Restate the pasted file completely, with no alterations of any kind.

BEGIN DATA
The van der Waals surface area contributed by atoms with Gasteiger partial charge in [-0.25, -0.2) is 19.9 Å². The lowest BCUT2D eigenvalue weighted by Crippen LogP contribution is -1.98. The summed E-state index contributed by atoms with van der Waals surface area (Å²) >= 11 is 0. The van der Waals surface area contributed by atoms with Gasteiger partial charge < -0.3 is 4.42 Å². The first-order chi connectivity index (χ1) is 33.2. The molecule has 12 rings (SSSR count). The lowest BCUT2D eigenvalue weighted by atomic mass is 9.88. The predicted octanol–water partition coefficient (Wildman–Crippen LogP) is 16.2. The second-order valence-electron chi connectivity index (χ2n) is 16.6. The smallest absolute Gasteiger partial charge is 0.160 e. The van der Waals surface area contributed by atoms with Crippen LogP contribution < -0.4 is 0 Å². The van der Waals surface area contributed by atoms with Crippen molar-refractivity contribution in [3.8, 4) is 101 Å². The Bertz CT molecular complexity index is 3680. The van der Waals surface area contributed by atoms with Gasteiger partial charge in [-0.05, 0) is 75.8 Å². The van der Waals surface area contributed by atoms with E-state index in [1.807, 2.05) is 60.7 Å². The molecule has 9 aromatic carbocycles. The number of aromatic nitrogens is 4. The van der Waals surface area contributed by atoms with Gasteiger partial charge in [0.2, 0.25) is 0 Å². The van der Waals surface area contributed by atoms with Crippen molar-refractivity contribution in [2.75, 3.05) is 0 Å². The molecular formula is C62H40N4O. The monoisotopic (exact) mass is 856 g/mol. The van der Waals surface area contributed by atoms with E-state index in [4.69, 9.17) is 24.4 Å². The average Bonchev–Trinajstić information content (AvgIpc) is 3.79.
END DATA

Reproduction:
The van der Waals surface area contributed by atoms with Gasteiger partial charge in [-0.25, -0.2) is 19.9 Å². The lowest BCUT2D eigenvalue weighted by Crippen LogP contribution is -1.98. The summed E-state index contributed by atoms with van der Waals surface area (Å²) >= 11 is 0. The van der Waals surface area contributed by atoms with Gasteiger partial charge < -0.3 is 4.42 Å². The first-order chi connectivity index (χ1) is 33.2. The molecule has 12 rings (SSSR count). The lowest BCUT2D eigenvalue weighted by atomic mass is 9.88. The predicted octanol–water partition coefficient (Wildman–Crippen LogP) is 16.2. The second-order valence-electron chi connectivity index (χ2n) is 16.6. The smallest absolute Gasteiger partial charge is 0.160 e. The van der Waals surface area contributed by atoms with Crippen LogP contribution < -0.4 is 0 Å². The van der Waals surface area contributed by atoms with Crippen molar-refractivity contribution in [3.8, 4) is 101 Å². The Bertz CT molecular complexity index is 3680. The van der Waals surface area contributed by atoms with Gasteiger partial charge in [-0.05, 0) is 75.8 Å². The van der Waals surface area contributed by atoms with E-state index in [1.807, 2.05) is 60.7 Å². The molecule has 9 aromatic carbocycles. The number of aromatic nitrogens is 4. The van der Waals surface area contributed by atoms with Gasteiger partial charge in [0.2, 0.25) is 0 Å². The van der Waals surface area contributed by atoms with Crippen molar-refractivity contribution in [2.75, 3.05) is 0 Å². The molecular formula is C62H40N4O. The monoisotopic (exact) mass is 856 g/mol. The van der Waals surface area contributed by atoms with E-state index in [4.69, 9.17) is 24.4 Å². The average Bonchev–Trinajstić information content (AvgIpc) is 3.79.